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(Semi-OT) CS refresher for a Unix sysadmin - Linux / Unix Administration

Hello, long time lurker here... I have been working as Unix sysadmin and consultant for ~10 years, and in the process I have forgotten a bunch of stuff from my University days. I was planning on getting some books to study at home, the idea is not to go too deep into any subject but to get some info that will help me become a more well-rounded professional. So, can anybody recommend some good refresher books on: 1) Math in general -- I planned to get Knuth's Concrete Mathematics and see if I can handle it. Any other recommendations? 2) ...

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  1. #1

    Default (Semi-OT) CS refresher for a Unix sysadmin

    Hello, long time lurker here...

    I have been working as Unix sysadmin and consultant for ~10 years, and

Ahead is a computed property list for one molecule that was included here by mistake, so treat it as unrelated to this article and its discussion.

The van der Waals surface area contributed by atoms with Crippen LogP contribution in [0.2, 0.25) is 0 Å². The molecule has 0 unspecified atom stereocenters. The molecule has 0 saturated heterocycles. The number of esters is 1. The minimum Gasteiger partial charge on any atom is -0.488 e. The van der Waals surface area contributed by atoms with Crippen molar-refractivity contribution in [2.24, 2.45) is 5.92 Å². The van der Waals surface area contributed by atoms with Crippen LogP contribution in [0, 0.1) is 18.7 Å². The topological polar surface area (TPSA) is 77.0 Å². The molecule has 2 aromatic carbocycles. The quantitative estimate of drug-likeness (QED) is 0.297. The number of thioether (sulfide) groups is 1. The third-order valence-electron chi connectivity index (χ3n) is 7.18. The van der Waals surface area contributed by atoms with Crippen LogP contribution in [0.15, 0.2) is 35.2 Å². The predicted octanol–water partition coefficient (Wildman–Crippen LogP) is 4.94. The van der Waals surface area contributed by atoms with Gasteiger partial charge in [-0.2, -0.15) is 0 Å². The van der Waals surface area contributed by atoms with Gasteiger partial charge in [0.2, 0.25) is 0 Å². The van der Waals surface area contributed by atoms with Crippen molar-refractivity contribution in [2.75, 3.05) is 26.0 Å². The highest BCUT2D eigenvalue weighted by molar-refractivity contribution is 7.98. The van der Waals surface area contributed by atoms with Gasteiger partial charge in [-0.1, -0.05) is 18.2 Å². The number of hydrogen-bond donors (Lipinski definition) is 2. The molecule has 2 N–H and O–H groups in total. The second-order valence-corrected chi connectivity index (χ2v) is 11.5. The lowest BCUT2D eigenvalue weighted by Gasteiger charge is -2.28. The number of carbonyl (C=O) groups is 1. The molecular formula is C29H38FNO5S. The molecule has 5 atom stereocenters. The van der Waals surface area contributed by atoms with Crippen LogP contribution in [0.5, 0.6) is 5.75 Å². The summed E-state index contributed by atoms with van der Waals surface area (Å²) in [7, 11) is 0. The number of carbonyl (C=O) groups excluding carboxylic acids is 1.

in the process I have forgotten a bunch of stuff from my University
    days.

    I was planning on getting some books to study at home, the idea is not
    to go too deep into any subject but to get some info that will help me
    become a more well-rounded professional.

    So, can anybody recommend some good refresher books on:

    1) Math in general -- I planned to get Knuth's Concrete Mathematics and
    see if I can handle it. Any other recommendations?

    2) Computer architecture -- interrupts, DMA, all that stuff. Something
    PC-oriented would be best.

    3) Operating systems -- I guess I should get the Tanenbaum here, unless
    somebody can recommenda a lighter, more Unix- and Windows-centric
    alternative.

    4) Networking (that would be the ISO stack and TCP/IP -- I guess a
    refresher of X.25 and SNA is no longer needed)

    That would be it for now. I guess things like algorithms, compilers,
    DB's, computability theory, etc. will have to wait until I get the
    basics back in place. Well I *might* go back and write a Yacc pr
    just for kicks...

    Any recommendations are greatly appreciated. Also, if this is not the